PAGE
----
Sunday, 23 September 2007

butternut squash

We owe a huge debt of gratitude to the native American gardeners who transformed our gardening and eating habits.
They gave us potatoes, tomatoes, maize, peppers and chillies. If it is difficult to imagine how we fed ourselves before Europeans visited the new world, it is because we didn't. Carbohydrates before those times were limited to beans, cereals and root crops in British kitchens.
A particular favourite American in the autumn garden is the sprawling butternut squash. Planted from saved seeds (originally scooped some years ago from a Tesco organic butternut squash), the squash always seems slow to 'get going'. It only begins to flower in late August and it is in mid to late September when the baby fruits form. We have made the mistake in previous years of allowing squashes to grow too large. By doing this they have sapped the energy of the plant and we have fruits too large to be practicable in the kitchen. By taking squashes smaller, we hope to encourage more to be set and to grow on to harvest. The plants will keep ion sending their long stems across the garden and so these have 'stopped' by pinching out the growing tips to concentrate the plants energies on small fruits already formed.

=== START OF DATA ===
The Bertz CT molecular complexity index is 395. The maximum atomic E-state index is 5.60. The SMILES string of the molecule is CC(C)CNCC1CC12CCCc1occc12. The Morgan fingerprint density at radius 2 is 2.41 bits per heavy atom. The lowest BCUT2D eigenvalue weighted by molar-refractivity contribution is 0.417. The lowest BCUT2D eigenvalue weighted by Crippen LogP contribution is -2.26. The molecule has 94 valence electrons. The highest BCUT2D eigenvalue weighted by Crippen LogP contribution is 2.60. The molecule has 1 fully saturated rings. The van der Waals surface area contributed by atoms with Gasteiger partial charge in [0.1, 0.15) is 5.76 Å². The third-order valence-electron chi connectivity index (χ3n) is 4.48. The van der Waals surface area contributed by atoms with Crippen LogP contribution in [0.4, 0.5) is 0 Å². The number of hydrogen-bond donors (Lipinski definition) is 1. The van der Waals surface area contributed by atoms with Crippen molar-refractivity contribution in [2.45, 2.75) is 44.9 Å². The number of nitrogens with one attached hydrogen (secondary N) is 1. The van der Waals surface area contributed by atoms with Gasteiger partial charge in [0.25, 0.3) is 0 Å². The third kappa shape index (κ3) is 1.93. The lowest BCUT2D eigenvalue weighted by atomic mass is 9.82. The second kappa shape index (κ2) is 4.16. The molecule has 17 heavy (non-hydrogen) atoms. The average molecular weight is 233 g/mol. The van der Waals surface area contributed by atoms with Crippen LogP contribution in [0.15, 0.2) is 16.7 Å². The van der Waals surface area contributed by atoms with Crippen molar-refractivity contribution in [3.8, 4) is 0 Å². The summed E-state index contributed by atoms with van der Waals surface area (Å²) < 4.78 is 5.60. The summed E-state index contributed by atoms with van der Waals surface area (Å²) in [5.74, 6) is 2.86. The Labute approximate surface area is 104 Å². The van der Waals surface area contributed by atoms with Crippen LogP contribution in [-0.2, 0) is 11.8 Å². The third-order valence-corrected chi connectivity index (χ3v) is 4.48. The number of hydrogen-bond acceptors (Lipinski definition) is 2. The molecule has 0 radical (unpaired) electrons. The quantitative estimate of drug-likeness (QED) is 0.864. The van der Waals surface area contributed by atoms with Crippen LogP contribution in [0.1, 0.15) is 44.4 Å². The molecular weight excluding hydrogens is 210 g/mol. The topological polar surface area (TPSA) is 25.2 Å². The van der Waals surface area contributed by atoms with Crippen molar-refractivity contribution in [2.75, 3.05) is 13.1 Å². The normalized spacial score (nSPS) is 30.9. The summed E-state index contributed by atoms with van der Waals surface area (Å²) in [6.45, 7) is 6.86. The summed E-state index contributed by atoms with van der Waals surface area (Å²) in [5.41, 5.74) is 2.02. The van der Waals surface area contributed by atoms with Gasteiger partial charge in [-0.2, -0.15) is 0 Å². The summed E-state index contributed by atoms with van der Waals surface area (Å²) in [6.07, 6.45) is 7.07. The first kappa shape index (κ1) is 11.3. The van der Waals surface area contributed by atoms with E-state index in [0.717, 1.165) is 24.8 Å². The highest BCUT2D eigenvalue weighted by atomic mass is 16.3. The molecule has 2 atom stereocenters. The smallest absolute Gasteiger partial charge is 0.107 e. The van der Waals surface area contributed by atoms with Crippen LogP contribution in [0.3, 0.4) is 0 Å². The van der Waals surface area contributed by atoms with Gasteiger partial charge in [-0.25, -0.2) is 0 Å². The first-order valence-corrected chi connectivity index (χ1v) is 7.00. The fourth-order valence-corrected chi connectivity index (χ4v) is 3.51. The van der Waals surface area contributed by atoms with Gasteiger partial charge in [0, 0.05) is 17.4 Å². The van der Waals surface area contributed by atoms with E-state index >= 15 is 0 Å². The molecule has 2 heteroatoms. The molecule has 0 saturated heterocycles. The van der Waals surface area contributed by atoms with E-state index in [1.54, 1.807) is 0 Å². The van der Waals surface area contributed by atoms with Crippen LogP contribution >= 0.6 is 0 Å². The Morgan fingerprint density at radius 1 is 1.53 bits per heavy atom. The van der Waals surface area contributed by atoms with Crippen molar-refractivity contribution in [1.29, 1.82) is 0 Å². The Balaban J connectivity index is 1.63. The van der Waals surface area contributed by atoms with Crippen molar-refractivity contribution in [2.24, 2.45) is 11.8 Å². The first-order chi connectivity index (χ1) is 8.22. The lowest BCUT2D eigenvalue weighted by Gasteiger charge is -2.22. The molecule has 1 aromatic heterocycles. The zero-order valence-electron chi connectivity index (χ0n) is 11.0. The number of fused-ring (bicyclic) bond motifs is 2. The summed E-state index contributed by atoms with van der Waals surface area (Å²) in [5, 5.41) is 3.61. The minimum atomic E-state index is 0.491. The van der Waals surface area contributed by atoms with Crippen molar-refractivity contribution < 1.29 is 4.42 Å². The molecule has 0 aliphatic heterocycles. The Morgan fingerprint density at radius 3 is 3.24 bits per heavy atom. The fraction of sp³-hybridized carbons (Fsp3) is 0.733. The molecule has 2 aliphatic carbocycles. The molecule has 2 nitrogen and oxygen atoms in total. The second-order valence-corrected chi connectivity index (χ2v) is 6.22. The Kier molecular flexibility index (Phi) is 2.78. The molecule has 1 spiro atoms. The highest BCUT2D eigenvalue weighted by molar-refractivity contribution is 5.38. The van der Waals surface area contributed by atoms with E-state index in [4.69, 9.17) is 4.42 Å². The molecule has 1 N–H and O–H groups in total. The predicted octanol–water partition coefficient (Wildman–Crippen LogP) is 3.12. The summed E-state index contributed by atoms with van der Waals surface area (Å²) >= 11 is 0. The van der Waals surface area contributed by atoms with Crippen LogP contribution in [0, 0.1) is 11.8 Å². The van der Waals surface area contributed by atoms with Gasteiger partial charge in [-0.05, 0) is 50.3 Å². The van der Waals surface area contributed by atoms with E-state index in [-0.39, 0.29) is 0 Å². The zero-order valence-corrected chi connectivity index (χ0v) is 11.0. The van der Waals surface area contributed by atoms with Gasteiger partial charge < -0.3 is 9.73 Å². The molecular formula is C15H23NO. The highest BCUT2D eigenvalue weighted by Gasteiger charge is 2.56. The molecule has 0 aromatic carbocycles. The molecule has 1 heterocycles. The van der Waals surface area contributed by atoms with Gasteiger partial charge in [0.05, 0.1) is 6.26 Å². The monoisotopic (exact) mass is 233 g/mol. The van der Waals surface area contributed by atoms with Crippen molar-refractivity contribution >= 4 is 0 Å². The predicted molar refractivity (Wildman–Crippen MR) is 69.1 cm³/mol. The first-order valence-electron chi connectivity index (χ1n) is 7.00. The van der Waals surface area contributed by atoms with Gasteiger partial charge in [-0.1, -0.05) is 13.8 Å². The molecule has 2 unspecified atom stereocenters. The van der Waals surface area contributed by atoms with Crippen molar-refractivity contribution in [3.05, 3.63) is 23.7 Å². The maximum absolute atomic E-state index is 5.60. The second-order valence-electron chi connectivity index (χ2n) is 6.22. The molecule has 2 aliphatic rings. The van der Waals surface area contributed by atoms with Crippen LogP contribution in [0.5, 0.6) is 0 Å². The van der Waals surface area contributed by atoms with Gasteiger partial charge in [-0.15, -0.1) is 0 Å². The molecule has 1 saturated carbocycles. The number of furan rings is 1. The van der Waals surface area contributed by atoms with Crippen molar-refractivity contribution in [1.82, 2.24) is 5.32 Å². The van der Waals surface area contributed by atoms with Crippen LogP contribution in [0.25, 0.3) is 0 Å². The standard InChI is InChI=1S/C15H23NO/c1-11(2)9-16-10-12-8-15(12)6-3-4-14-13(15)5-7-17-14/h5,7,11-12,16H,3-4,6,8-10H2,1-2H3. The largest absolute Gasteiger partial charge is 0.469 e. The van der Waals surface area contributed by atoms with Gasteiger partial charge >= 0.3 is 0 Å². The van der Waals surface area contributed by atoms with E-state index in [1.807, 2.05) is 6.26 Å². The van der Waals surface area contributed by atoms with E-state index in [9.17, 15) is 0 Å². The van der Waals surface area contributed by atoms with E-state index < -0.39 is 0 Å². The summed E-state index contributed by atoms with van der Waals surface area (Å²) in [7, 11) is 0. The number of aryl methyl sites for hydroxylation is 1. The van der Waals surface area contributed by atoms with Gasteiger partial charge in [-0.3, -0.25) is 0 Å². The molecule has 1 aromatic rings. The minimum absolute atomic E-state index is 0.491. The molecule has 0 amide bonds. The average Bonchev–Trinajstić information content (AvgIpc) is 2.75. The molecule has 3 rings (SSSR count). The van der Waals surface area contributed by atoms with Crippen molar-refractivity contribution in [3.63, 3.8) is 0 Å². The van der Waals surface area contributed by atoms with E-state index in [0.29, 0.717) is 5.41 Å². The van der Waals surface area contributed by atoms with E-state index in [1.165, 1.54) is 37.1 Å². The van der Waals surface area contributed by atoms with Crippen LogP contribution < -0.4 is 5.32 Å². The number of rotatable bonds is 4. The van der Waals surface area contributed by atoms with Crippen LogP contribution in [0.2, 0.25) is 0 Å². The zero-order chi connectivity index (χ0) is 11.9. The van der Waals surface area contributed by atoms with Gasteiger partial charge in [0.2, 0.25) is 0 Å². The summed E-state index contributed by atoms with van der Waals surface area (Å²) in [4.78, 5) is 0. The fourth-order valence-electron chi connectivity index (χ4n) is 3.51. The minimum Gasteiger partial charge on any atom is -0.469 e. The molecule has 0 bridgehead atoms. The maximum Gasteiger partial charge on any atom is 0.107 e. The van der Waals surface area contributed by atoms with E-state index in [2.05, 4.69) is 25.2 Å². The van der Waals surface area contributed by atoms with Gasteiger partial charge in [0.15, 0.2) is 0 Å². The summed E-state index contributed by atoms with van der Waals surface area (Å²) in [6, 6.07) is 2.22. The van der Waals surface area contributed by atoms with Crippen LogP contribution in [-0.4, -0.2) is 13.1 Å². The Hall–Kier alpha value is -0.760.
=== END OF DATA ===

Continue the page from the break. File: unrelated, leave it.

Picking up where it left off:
We have begun harvesting and have brought two small fruits home. They will be stored in net bags in the shed until their skins go a beautiful sandy pink.
Their flesh, by then, will be dense and orange - with a sweet nutty flavour that is much more intense than that of pumpkins.
A favourite winter soup!

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